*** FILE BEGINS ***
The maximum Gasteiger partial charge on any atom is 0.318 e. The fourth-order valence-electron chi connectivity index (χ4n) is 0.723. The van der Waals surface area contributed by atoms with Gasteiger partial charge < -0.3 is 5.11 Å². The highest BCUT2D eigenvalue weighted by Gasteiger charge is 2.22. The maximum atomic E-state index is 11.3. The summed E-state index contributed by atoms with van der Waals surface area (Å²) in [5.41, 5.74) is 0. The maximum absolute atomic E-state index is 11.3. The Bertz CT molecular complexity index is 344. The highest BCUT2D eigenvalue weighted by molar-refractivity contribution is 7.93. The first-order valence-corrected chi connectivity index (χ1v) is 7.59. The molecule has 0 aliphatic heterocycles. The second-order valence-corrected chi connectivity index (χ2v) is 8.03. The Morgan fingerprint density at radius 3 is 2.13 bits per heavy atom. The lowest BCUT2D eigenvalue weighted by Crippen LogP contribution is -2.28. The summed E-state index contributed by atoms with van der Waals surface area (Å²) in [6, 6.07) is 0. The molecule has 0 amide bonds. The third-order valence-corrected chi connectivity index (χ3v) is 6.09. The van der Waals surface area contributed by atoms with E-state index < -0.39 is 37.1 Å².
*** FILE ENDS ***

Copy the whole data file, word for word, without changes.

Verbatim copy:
The maximum Gasteiger partial charge on any atom is 0.318 e. The fourth-order valence-electron chi connectivity index (χ4n) is 0.723. The van der Waals surface area contributed by atoms with Gasteiger partial charge < -0.3 is 5.11 Å². The highest BCUT2D eigenvalue weighted by Gasteiger charge is 2.22. The maximum atomic E-state index is 11.3. The summed E-state index contributed by atoms with van der Waals surface area (Å²) in [5.41, 5.74) is 0. The maximum absolute atomic E-state index is 11.3. The Bertz CT molecular complexity index is 344. The highest BCUT2D eigenvalue weighted by molar-refractivity contribution is 7.93. The first-order valence-corrected chi connectivity index (χ1v) is 7.59. The molecule has 0 aliphatic heterocycles. The second-order valence-corrected chi connectivity index (χ2v) is 8.03. The Morgan fingerprint density at radius 3 is 2.13 bits per heavy atom. The lowest BCUT2D eigenvalue weighted by Crippen LogP contribution is -2.28. The summed E-state index contributed by atoms with van der Waals surface area (Å²) in [6, 6.07) is 0. The molecule has 0 amide bonds. The third-order valence-corrected chi connectivity index (χ3v) is 6.09. The van der Waals surface area contributed by atoms with E-state index < -0.39 is 37.1 Å².